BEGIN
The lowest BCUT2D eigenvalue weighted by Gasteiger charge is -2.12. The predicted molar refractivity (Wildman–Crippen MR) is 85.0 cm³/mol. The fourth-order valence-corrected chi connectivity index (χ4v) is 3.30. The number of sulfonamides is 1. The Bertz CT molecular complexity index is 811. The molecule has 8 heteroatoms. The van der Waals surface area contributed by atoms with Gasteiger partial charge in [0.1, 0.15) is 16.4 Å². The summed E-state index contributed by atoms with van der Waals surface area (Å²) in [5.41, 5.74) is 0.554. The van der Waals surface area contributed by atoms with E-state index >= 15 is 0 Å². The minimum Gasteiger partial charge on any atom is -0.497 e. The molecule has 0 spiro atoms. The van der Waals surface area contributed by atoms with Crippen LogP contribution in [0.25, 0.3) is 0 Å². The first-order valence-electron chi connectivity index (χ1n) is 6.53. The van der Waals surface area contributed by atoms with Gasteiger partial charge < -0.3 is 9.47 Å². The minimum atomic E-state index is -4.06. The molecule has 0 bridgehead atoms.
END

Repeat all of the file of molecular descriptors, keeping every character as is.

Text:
The lowest BCUT2D eigenvalue weighted by Gasteiger charge is -2.12. The predicted molar refractivity (Wildman–Crippen MR) is 85.0 cm³/mol. The fourth-order valence-corrected chi connectivity index (χ4v) is 3.30. The number of sulfonamides is 1. The Bertz CT molecular complexity index is 811. The molecule has 8 heteroatoms. The van der Waals surface area contributed by atoms with Gasteiger partial charge in [0.1, 0.15) is 16.4 Å². The summed E-state index contributed by atoms with van der Waals surface area (Å²) in [5.41, 5.74) is 0.554. The van der Waals surface area contributed by atoms with E-state index >= 15 is 0 Å². The minimum Gasteiger partial charge on any atom is -0.497 e. The molecule has 0 spiro atoms. The van der Waals surface area contributed by atoms with Crippen LogP contribution in [0.25, 0.3) is 0 Å². The first-order valence-electron chi connectivity index (χ1n) is 6.53. The van der Waals surface area contributed by atoms with Gasteiger partial charge < -0.3 is 9.47 Å². The minimum atomic E-state index is -4.06. The molecule has 0 bridgehead atoms.